Object and access: Readers of science fiction will know what I mean in writing that this is a typical Daw paperback. For those who are unfamiliar: A nondescript mass market with a cover that does not reflect its contents. Copies of the Daw paperback are sold online for less than one Canadian dollar. The first edition, published in 1972 by Collins, can be easily had for less than eight dollars. Library shelves hold hundreds of copies, though Canadians will have to make do with the Toronto Public Library, Library and Archives Canada and our fine universities.


  1. This is what I love about this blog. There is always something unexpected. I actually have this book. I had no idea that Walker was a Canadian writer. A quick look at Wikipedia reveals that Walker appears to have had quite an exciting life in his younger days. He was an aide-de-camp to Governor-General Lord Tweedsmuir, the novelist John Buchan, and a prisoner of war, among other things. I am going to have to read something of his now. I'll pass on "The Lord's Pink Ocean." Perhaps "The Wire" will be more interesting. As Walker has experiences as a POW making escapes from prison camps a story about escaping POWs might have more substance to it.

  2. My thanks for the kind words. I agree, Walker does appear to have lived an extraordinary life. I was curious about his biography, Lean, Wind, Lean (1984), but found it so weak and fragmented that I could only thumb through its pages. "It's been a year since I began to write these slivers of memory," begins the brief concluding note. In this, his last book, Walker shuffles about, moving randomly from year to year... chapters 14 and 15 concern 1943, chapter 16 deals with 1939. chapter 17 concerns 1939 and 1940, while chapter 18 is titled "1943, and on, and back". Thirty-one chapters in all, some as short as three pages - "slivers" - with almost nothing about his life after 1947. Very sad, really.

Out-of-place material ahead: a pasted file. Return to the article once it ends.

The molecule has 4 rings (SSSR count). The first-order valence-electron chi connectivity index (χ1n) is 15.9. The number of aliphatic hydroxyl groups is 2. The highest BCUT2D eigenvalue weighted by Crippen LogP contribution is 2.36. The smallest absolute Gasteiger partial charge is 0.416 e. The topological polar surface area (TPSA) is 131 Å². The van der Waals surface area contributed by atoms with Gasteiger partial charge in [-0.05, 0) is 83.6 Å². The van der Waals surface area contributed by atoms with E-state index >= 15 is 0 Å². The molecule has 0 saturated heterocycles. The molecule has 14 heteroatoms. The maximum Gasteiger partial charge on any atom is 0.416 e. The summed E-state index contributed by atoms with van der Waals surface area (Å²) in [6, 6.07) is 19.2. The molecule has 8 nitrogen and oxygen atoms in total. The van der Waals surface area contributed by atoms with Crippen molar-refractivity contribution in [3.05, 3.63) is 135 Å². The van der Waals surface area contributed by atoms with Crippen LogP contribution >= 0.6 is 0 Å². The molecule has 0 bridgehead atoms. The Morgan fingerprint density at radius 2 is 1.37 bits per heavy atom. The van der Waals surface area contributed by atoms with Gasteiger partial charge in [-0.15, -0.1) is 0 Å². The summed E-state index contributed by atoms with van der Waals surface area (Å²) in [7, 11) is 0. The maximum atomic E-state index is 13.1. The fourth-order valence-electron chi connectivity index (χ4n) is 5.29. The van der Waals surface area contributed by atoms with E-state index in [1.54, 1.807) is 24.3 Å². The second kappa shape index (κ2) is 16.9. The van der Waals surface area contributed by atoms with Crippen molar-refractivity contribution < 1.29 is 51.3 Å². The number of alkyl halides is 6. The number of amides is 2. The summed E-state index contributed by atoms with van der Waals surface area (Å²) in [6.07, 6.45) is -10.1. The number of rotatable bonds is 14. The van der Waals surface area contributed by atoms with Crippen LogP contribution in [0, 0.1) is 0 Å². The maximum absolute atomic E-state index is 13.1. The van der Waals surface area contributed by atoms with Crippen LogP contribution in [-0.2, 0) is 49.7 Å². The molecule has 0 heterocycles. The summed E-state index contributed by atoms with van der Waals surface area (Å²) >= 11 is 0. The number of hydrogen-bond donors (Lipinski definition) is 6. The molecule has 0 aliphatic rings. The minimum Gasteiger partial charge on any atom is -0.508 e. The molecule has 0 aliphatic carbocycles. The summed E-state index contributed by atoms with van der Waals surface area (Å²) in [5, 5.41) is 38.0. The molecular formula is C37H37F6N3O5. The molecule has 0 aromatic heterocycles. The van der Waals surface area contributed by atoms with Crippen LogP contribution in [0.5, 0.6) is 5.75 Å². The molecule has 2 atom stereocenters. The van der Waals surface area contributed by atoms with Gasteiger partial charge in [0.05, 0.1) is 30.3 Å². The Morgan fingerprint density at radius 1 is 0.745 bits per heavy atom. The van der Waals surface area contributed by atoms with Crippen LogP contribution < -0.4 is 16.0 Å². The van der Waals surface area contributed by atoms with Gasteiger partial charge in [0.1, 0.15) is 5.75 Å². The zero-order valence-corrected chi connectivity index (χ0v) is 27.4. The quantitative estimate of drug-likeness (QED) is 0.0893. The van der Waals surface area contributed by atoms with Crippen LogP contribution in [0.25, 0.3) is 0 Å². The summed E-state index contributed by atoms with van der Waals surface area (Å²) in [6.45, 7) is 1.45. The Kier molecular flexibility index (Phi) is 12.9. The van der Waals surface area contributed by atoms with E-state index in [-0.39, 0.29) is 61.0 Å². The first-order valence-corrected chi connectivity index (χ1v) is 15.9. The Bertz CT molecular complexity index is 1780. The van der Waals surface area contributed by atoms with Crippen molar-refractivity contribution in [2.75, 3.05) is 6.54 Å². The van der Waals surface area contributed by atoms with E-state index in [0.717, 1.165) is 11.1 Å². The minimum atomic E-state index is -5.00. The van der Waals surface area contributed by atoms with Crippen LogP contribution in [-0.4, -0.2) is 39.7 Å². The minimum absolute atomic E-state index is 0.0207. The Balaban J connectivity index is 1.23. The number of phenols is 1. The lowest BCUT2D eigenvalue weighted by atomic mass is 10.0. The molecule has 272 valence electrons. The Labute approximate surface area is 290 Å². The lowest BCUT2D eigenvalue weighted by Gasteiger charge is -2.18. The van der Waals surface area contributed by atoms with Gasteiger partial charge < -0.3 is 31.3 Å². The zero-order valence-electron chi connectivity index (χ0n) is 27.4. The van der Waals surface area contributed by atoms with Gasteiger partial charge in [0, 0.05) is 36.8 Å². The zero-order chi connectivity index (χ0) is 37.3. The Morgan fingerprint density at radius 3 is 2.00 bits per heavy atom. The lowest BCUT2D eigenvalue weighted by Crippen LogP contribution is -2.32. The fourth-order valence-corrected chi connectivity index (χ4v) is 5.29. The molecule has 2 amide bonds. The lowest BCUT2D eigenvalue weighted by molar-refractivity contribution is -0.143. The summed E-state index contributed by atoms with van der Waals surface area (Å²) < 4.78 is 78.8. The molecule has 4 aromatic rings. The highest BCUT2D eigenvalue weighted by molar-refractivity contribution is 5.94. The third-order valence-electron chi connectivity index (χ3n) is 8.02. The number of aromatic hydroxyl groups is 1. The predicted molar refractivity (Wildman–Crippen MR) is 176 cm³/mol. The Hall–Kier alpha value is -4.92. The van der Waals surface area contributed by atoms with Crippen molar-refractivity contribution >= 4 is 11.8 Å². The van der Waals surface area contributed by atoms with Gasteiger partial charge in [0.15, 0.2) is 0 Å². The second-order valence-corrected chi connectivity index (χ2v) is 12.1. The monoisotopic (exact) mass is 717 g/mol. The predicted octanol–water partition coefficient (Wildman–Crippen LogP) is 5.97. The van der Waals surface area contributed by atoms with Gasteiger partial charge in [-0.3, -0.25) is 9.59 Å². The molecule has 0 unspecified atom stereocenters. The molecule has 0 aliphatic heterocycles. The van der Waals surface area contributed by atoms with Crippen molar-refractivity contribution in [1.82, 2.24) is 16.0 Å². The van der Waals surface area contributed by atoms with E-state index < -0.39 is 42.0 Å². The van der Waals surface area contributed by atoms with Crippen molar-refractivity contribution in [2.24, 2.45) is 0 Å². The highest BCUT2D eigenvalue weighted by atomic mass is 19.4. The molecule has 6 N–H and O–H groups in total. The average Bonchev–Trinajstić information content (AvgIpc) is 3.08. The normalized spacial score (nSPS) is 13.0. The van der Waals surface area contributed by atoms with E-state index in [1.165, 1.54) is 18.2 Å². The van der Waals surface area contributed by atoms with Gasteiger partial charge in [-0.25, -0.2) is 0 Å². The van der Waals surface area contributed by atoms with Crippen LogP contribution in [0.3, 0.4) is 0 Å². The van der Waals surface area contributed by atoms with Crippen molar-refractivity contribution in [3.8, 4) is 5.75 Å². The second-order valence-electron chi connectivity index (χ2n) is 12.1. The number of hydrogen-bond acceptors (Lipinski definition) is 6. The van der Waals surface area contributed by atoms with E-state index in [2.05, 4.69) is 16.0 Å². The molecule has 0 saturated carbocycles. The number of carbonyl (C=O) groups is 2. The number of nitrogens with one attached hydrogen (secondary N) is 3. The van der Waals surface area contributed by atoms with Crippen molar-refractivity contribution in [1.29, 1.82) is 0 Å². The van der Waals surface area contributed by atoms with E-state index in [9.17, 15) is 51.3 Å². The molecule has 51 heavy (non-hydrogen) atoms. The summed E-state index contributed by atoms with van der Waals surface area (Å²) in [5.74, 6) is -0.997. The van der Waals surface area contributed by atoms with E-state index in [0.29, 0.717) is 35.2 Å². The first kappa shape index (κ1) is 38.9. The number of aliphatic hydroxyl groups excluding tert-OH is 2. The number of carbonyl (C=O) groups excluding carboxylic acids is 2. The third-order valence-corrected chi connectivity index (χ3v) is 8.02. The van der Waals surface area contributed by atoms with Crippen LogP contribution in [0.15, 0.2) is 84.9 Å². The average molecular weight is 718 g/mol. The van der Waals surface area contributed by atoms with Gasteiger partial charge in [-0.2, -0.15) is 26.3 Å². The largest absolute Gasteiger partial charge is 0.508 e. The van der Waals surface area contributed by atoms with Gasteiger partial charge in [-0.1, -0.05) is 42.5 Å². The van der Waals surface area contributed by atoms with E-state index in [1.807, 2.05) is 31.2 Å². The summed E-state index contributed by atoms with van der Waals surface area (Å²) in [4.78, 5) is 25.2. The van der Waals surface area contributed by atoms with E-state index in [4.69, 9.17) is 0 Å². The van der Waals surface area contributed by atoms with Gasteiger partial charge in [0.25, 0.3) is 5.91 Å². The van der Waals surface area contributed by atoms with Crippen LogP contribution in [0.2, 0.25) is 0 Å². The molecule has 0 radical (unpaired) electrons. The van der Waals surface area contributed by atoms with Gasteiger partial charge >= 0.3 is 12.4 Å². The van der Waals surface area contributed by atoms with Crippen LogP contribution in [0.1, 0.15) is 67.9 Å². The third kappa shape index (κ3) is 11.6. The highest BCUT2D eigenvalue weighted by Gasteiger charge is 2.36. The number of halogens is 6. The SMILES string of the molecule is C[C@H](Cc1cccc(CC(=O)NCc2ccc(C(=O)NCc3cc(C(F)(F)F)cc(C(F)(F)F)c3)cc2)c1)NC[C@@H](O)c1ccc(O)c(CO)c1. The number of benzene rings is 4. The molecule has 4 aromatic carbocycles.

3. That's a shame--at first I was hoping for a lost apocalyptic classic, but the quoted lines sound more like Wodehouse!

  4. Wodehouse! Exactly. Observes William French: "The problem with Walker - or one of the problems - is that he is still writing for a British audience, in a British idiom. In fact, he over-anglicizes to the point of caricature." I add that the Smiths, who are Scots, sound like Irvine Welsh characters quoting Rabbie Burns.

  5. 'The Wire' sounds interesting. I'd love to read a review of it.

  6. wollamshram, care to take up the challenge?